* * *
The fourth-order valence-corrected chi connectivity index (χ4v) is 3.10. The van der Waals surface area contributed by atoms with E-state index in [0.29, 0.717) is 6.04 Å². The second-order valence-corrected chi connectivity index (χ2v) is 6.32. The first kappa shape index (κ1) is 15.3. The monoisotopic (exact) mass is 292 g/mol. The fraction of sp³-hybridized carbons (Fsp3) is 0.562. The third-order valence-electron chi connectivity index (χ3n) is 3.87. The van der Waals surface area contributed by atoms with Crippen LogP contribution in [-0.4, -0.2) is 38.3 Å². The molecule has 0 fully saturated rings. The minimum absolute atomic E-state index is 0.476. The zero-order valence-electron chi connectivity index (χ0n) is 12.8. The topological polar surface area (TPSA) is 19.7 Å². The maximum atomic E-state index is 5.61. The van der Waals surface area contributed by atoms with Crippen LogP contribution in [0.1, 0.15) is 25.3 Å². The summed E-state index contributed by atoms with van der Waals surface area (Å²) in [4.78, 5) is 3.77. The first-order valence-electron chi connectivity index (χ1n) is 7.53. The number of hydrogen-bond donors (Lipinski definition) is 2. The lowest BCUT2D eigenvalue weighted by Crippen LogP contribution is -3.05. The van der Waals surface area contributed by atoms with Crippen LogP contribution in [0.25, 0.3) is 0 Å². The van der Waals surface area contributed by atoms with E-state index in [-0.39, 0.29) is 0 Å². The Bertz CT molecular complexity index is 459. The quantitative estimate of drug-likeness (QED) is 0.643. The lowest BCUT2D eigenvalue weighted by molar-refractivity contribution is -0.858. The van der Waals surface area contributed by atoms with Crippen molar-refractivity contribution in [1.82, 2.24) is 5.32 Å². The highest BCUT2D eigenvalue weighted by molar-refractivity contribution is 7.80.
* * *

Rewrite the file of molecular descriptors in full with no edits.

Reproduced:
The fourth-order valence-corrected chi connectivity index (χ4v) is 3.10. The van der Waals surface area contributed by atoms with E-state index in [0.29, 0.717) is 6.04 Å². The second-order valence-corrected chi connectivity index (χ2v) is 6.32. The first kappa shape index (κ1) is 15.3. The monoisotopic (exact) mass is 292 g/mol. The fraction of sp³-hybridized carbons (Fsp3) is 0.562. The third-order valence-electron chi connectivity index (χ3n) is 3.87. The van der Waals surface area contributed by atoms with Crippen LogP contribution in [-0.4, -0.2) is 38.3 Å². The molecule has 0 fully saturated rings. The minimum absolute atomic E-state index is 0.476. The zero-order valence-electron chi connectivity index (χ0n) is 12.8. The topological polar surface area (TPSA) is 19.7 Å². The maximum atomic E-state index is 5.61. The van der Waals surface area contributed by atoms with Crippen LogP contribution in [0.1, 0.15) is 25.3 Å². The summed E-state index contributed by atoms with van der Waals surface area (Å²) in [4.78, 5) is 3.77. The first-order valence-electron chi connectivity index (χ1n) is 7.53. The number of hydrogen-bond donors (Lipinski definition) is 2. The lowest BCUT2D eigenvalue weighted by Crippen LogP contribution is -3.05. The van der Waals surface area contributed by atoms with Crippen LogP contribution in [0.25, 0.3) is 0 Å². The van der Waals surface area contributed by atoms with E-state index in [-0.39, 0.29) is 0 Å². The Bertz CT molecular complexity index is 459. The quantitative estimate of drug-likeness (QED) is 0.643. The lowest BCUT2D eigenvalue weighted by molar-refractivity contribution is -0.858. The van der Waals surface area contributed by atoms with Crippen molar-refractivity contribution in [1.82, 2.24) is 5.32 Å². The highest BCUT2D eigenvalue weighted by molar-refractivity contribution is 7.80.